reflections from Seminary Avenue (on anything from preschool to PhD)
Before that it was
reflections from Seminary Avenue (on anything from diapers to dissertation)
Now you can see it says
reflections from Seminary Avenue (on anything from ABC's to ABD)

No more diapers.
No more thumb-sucking.
No more bibs.
No more sippy cups.
No more training wheels.
No more stroller.
No more preschool.
Our little man is really growing up!

ABC's are a big part of Easton's world right now. When he first started learning to read he would climb down from his bunk bed in the morning, book in hand, eyes barely open, and ask if he could read to us. The book traveled with him all day long. He was obsessed.

Now he's back to drawing and playing and listening to music -- but he still loves to read. He's eager to learn about the world around him, and he's full of questions.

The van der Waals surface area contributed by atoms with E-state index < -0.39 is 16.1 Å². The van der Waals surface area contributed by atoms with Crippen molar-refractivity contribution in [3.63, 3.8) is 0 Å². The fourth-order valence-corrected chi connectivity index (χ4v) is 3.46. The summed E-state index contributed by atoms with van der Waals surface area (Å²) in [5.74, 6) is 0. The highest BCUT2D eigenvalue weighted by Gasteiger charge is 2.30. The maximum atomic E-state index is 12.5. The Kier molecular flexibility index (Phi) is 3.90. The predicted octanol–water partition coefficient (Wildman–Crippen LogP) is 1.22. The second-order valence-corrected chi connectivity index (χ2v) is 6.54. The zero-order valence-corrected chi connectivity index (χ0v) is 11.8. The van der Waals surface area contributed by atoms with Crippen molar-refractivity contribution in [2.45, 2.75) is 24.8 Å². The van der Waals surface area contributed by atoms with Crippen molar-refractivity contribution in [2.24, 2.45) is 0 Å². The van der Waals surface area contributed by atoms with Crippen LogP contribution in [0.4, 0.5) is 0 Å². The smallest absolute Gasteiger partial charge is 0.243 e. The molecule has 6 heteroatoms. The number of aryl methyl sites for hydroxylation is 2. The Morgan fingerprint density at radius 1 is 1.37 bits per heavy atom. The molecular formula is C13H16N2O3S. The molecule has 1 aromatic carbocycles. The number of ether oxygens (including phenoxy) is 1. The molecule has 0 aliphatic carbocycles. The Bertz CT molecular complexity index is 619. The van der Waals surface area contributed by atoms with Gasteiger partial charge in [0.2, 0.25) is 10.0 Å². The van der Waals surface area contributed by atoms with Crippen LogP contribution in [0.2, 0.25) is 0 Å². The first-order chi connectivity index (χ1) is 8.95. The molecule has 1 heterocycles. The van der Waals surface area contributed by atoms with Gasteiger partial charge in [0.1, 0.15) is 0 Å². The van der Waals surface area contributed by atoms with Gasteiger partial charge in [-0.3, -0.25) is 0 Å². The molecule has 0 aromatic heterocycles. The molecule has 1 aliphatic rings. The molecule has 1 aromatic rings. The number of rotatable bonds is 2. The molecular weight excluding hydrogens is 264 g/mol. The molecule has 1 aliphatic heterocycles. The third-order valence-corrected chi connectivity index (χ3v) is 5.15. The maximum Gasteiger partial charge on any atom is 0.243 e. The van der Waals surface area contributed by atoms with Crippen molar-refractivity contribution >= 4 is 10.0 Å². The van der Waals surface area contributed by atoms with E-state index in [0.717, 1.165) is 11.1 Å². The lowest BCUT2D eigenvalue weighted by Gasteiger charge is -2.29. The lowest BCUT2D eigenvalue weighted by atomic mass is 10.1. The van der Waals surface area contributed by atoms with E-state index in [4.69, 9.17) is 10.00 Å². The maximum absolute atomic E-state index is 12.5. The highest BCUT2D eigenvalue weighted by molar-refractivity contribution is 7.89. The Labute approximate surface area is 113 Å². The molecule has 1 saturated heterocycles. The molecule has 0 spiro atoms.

"Mom, why is the 'g' silent in this word?"

"Mom, why does every kid come with a grown up?" (He later decided that kids need grown-ups to remind them to do their chores before dinner and to make sure they don't fight with their sisters. I'm glad we're good for something!)

"Mom, why did God make bugs?"

"Mom, are you almost done with your dissertation?" (He's not impatient, just wondering.)

Tonight at dinner he prayed, "Dear God, please help Emma's knee to feel better. Please help Ana to have fun at Gwyn's house. And please help Mom as she writes her dissertation."

There may be a big gap between learning ABC's and being ABD, but at our house the two go hand in hand.

Tuesday, May 7, 2013

uncharted territory

"You will come to a place where the streets are not marked.